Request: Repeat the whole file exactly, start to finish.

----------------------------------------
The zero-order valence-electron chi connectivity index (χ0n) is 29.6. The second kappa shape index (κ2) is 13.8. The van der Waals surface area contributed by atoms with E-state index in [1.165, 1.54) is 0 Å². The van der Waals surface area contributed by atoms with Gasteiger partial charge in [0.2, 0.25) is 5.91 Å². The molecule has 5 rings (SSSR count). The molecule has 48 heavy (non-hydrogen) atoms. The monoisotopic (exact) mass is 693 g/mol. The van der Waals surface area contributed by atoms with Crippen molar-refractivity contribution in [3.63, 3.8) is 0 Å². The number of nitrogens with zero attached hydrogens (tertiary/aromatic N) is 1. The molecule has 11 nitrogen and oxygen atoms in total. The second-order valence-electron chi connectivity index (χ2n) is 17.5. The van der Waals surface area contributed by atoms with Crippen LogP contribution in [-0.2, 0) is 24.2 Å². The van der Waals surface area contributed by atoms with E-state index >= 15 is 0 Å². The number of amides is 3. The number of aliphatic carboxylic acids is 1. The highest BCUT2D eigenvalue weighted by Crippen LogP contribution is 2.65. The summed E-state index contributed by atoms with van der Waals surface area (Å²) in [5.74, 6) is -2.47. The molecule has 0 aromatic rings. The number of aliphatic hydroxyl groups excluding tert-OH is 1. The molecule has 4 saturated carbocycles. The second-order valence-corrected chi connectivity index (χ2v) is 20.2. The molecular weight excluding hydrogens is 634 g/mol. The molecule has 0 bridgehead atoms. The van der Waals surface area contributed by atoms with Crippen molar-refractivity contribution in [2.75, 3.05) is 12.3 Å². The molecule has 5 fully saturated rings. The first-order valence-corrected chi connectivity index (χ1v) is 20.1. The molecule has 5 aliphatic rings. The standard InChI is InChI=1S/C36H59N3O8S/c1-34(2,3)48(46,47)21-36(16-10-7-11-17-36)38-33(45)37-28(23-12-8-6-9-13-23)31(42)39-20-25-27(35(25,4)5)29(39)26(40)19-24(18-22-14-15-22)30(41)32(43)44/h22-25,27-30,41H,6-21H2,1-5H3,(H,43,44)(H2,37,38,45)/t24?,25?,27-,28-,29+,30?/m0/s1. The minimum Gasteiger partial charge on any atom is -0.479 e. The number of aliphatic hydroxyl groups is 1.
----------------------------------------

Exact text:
The zero-order valence-electron chi connectivity index (χ0n) is 29.6. The second kappa shape index (κ2) is 13.8. The van der Waals surface area contributed by atoms with E-state index in [1.165, 1.54) is 0 Å². The van der Waals surface area contributed by atoms with Gasteiger partial charge in [0.2, 0.25) is 5.91 Å². The molecule has 5 rings (SSSR count). The molecule has 48 heavy (non-hydrogen) atoms. The monoisotopic (exact) mass is 693 g/mol. The van der Waals surface area contributed by atoms with Crippen molar-refractivity contribution in [3.63, 3.8) is 0 Å². The number of nitrogens with zero attached hydrogens (tertiary/aromatic N) is 1. The molecule has 11 nitrogen and oxygen atoms in total. The second-order valence-electron chi connectivity index (χ2n) is 17.5. The van der Waals surface area contributed by atoms with Crippen LogP contribution in [-0.2, 0) is 24.2 Å². The van der Waals surface area contributed by atoms with E-state index >= 15 is 0 Å². The number of amides is 3. The number of aliphatic carboxylic acids is 1. The highest BCUT2D eigenvalue weighted by Crippen LogP contribution is 2.65. The summed E-state index contributed by atoms with van der Waals surface area (Å²) in [5.74, 6) is -2.47. The molecule has 0 aromatic rings. The number of aliphatic hydroxyl groups excluding tert-OH is 1. The molecule has 4 saturated carbocycles. The second-order valence-corrected chi connectivity index (χ2v) is 20.2. The molecular weight excluding hydrogens is 634 g/mol. The molecule has 0 bridgehead atoms. The van der Waals surface area contributed by atoms with Crippen molar-refractivity contribution in [2.75, 3.05) is 12.3 Å². The molecule has 5 fully saturated rings. The first-order valence-corrected chi connectivity index (χ1v) is 20.1. The molecule has 5 aliphatic rings. The standard InChI is InChI=1S/C36H59N3O8S/c1-34(2,3)48(46,47)21-36(16-10-7-11-17-36)38-33(45)37-28(23-12-8-6-9-13-23)31(42)39-20-25-27(35(25,4)5)29(39)26(40)19-24(18-22-14-15-22)30(41)32(43)44/h22-25,27-30,41H,6-21H2,1-5H3,(H,43,44)(H2,37,38,45)/t24?,25?,27-,28-,29+,30?/m0/s1. The minimum Gasteiger partial charge on any atom is -0.479 e. The number of aliphatic hydroxyl groups is 1.